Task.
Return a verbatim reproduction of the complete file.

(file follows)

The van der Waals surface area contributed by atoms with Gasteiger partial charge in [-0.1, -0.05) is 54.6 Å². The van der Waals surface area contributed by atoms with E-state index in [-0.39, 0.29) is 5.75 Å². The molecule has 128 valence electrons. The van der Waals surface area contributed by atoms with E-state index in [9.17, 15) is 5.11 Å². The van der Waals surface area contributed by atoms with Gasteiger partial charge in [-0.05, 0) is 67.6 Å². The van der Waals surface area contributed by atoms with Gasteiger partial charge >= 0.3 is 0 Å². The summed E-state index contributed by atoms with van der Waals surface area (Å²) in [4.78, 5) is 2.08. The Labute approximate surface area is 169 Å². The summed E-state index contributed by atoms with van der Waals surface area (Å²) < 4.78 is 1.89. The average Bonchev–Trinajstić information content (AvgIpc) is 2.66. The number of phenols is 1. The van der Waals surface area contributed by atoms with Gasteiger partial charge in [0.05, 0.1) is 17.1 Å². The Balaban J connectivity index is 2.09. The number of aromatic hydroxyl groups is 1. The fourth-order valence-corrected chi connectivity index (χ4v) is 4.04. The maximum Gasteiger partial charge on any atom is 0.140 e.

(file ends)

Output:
The van der Waals surface area contributed by atoms with Gasteiger partial charge in [-0.1, -0.05) is 54.6 Å². The van der Waals surface area contributed by atoms with E-state index in [-0.39, 0.29) is 5.75 Å². The molecule has 128 valence electrons. The van der Waals surface area contributed by atoms with E-state index in [9.17, 15) is 5.11 Å². The van der Waals surface area contributed by atoms with Gasteiger partial charge in [-0.05, 0) is 67.6 Å². The van der Waals surface area contributed by atoms with Gasteiger partial charge >= 0.3 is 0 Å². The summed E-state index contributed by atoms with van der Waals surface area (Å²) in [4.78, 5) is 2.08. The Labute approximate surface area is 169 Å². The summed E-state index contributed by atoms with van der Waals surface area (Å²) < 4.78 is 1.89. The average Bonchev–Trinajstić information content (AvgIpc) is 2.66. The number of phenols is 1. The van der Waals surface area contributed by atoms with Gasteiger partial charge in [0.05, 0.1) is 17.1 Å². The Balaban J connectivity index is 2.09. The number of aromatic hydroxyl groups is 1. The fourth-order valence-corrected chi connectivity index (χ4v) is 4.04. The maximum Gasteiger partial charge on any atom is 0.140 e.